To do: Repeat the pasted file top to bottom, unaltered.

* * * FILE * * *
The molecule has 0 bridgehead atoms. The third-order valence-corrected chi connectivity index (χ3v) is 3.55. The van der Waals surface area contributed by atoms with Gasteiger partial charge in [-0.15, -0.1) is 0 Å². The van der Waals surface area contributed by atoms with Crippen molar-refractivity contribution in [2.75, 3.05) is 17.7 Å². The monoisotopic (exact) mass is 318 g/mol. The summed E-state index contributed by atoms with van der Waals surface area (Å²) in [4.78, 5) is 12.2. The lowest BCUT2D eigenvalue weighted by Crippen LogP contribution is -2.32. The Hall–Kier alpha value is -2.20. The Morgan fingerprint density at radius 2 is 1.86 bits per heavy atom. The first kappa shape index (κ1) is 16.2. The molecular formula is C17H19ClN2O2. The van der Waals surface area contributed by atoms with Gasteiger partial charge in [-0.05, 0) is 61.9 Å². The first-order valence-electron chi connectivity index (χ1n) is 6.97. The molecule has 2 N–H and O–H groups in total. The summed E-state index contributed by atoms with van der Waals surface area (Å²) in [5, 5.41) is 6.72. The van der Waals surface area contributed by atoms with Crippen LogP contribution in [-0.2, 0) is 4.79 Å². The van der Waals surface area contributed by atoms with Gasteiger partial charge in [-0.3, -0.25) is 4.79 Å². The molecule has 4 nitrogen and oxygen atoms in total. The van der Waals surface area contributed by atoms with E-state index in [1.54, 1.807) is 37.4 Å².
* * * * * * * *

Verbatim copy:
The molecule has 0 bridgehead atoms. The third-order valence-corrected chi connectivity index (χ3v) is 3.55. The van der Waals surface area contributed by atoms with Gasteiger partial charge in [-0.15, -0.1) is 0 Å². The van der Waals surface area contributed by atoms with Crippen molar-refractivity contribution in [2.75, 3.05) is 17.7 Å². The monoisotopic (exact) mass is 318 g/mol. The summed E-state index contributed by atoms with van der Waals surface area (Å²) in [4.78, 5) is 12.2. The lowest BCUT2D eigenvalue weighted by Crippen LogP contribution is -2.32. The Hall–Kier alpha value is -2.20. The Morgan fingerprint density at radius 2 is 1.86 bits per heavy atom. The first kappa shape index (κ1) is 16.2. The molecular formula is C17H19ClN2O2. The van der Waals surface area contributed by atoms with Gasteiger partial charge in [-0.05, 0) is 61.9 Å². The first-order valence-electron chi connectivity index (χ1n) is 6.97. The molecule has 2 N–H and O–H groups in total. The summed E-state index contributed by atoms with van der Waals surface area (Å²) in [5, 5.41) is 6.72. The van der Waals surface area contributed by atoms with Crippen LogP contribution in [-0.2, 0) is 4.79 Å². The van der Waals surface area contributed by atoms with Gasteiger partial charge in [-0.3, -0.25) is 4.79 Å². The molecule has 4 nitrogen and oxygen atoms in total. The van der Waals surface area contributed by atoms with E-state index in [1.54, 1.807) is 37.4 Å².